Kingspan Insulation becomes patron member of PHAI
Kingspan Insulation has become the first insulation manufacturer to become a patron member of the Passive House Association of Ireland. The association, which is chaired by Dr Shane Colclough, aims to promote the passive house standard and fabricfirst building principles across the Irish construction industry as a whole.
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“At Kingspan Insulation we strive to be at the forefront of innovation and to continuously improve our products energy efficiency performance. We want to help not just our customers but the Irish construction industry achieve low energy design buildings,” a company statement read.
“We want to collaborate with people and organisations who work tirelessly to create highly efficient and environmentally friendly ideas and buildings which will sustain us into the future and set a standard to which future generations can build upon.
“With this in mind we are delighted to announce we are the first Irish insulation manufacturer company to become a PHAI patron member,” the statement continued. “Kingspan are delighted to join with other like-minded companies within the industry to help promote the PHAI and increase awareness of the opportunities and benefits of low energy design.”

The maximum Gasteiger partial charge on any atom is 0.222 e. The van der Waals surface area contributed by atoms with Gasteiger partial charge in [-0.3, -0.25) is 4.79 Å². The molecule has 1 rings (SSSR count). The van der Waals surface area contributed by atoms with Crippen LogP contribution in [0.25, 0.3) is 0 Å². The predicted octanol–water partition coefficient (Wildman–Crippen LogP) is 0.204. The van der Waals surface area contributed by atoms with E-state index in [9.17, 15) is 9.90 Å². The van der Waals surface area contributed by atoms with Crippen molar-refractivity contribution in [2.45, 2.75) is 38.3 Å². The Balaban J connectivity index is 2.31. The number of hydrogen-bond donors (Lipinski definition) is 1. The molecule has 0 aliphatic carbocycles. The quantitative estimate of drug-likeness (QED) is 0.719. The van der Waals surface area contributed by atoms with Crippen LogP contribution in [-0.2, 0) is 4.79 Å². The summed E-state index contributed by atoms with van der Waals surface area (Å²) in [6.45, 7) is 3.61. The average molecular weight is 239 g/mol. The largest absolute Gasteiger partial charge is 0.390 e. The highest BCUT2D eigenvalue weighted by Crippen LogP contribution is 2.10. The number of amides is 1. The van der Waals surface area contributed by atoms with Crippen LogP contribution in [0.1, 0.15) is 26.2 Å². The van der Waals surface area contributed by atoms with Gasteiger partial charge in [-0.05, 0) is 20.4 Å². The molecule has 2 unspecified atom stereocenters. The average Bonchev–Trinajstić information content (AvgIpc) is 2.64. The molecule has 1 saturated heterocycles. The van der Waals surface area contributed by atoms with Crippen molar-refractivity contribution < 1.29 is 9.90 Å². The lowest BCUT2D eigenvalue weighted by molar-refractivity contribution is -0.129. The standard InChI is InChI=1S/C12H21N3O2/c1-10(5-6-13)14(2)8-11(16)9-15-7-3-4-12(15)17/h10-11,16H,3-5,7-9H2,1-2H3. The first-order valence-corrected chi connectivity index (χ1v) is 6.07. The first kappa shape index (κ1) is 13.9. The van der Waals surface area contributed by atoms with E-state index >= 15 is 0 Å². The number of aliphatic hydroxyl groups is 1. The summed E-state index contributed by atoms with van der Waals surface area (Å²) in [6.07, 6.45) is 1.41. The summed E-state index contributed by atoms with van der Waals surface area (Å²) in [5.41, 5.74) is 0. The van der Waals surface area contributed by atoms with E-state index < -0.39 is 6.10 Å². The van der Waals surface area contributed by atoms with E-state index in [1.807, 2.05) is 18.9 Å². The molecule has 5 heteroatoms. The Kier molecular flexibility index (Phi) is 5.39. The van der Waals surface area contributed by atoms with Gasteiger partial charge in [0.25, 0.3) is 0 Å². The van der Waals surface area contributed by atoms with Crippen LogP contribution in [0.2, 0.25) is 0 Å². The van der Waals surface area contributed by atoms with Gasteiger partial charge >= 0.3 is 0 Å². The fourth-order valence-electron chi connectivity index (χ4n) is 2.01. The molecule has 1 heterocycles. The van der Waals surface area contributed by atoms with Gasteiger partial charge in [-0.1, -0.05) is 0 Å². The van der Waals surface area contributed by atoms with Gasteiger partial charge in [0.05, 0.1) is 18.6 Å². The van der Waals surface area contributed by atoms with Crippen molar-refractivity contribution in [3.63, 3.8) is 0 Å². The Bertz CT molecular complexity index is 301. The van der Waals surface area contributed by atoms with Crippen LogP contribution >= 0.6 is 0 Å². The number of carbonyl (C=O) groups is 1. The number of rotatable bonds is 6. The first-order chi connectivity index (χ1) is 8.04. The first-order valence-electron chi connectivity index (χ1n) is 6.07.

The company emphasised the fact that the passive house standard can all but eliminate the need for heating systems in buildings. “This science-based construction standard ensures high comfort levels, indoor air quality and durability. Building to this standard offers a sustainable solution that not only improves the building quality for the occupants but also has less of an impact on the environment.”
The Castleblayney-based manufacturer emphasised the standard’s simple focus on high performance building fabric, at a time when the industry is attempting to work out how to build low energy buildings to satisfy tightening building regulations. “The passive house standard places a significant focus on performance of the building fabric where insulation is of ultimate importance – a fabric-first approach backed up by scientific principles.” The company added that the standard can complement rather than conflict with renewable energy technologies.
“Along with the highly insulated building fabric, continuity of the junctions of the various fabric elements and airtightness combine to minimise heat demand – the small residual heat and hot water demand can then be easily achieved by renewable or low energy sources.”